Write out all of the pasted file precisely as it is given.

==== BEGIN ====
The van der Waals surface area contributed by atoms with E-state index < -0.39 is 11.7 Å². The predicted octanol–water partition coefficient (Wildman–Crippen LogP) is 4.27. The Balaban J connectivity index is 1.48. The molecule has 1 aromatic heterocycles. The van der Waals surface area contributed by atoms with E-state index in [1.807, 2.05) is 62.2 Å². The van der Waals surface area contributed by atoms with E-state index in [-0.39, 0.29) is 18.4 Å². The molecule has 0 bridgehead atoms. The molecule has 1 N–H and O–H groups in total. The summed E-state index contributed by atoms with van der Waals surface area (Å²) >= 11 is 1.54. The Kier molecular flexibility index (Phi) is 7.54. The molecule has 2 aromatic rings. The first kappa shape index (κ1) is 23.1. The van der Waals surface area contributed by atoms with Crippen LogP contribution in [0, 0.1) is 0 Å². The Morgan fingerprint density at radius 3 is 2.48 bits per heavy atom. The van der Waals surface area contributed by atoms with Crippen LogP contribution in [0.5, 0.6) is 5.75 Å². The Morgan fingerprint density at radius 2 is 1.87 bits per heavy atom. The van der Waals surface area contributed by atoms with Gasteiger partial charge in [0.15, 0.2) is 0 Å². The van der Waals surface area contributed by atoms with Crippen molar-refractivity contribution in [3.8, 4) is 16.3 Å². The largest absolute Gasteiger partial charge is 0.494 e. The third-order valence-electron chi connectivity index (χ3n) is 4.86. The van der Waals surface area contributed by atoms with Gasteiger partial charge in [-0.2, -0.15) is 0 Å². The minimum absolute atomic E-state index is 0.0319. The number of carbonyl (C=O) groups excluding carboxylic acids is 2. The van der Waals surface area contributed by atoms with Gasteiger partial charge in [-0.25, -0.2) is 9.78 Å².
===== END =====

The van der Waals surface area contributed by atoms with E-state index < -0.39 is 11.7 Å². The predicted octanol–water partition coefficient (Wildman–Crippen LogP) is 4.27. The Balaban J connectivity index is 1.48. The molecule has 1 aromatic heterocycles. The van der Waals surface area contributed by atoms with E-state index in [1.807, 2.05) is 62.2 Å². The van der Waals surface area contributed by atoms with E-state index in [-0.39, 0.29) is 18.4 Å². The molecule has 0 bridgehead atoms. The molecule has 1 N–H and O–H groups in total. The summed E-state index contributed by atoms with van der Waals surface area (Å²) >= 11 is 1.54. The Kier molecular flexibility index (Phi) is 7.54. The molecule has 2 aromatic rings. The first kappa shape index (κ1) is 23.1. The van der Waals surface area contributed by atoms with Crippen LogP contribution in [0, 0.1) is 0 Å². The Morgan fingerprint density at radius 3 is 2.48 bits per heavy atom. The van der Waals surface area contributed by atoms with Crippen LogP contribution in [0.5, 0.6) is 5.75 Å². The Morgan fingerprint density at radius 2 is 1.87 bits per heavy atom. The van der Waals surface area contributed by atoms with Gasteiger partial charge in [0.15, 0.2) is 0 Å². The van der Waals surface area contributed by atoms with Crippen molar-refractivity contribution in [3.8, 4) is 16.3 Å². The largest absolute Gasteiger partial charge is 0.494 e. The third-order valence-electron chi connectivity index (χ3n) is 4.86. The van der Waals surface area contributed by atoms with Gasteiger partial charge in [-0.2, -0.15) is 0 Å². The minimum absolute atomic E-state index is 0.0319. The number of carbonyl (C=O) groups excluding carboxylic acids is 2. The van der Waals surface area contributed by atoms with Gasteiger partial charge in [-0.25, -0.2) is 9.78 Å².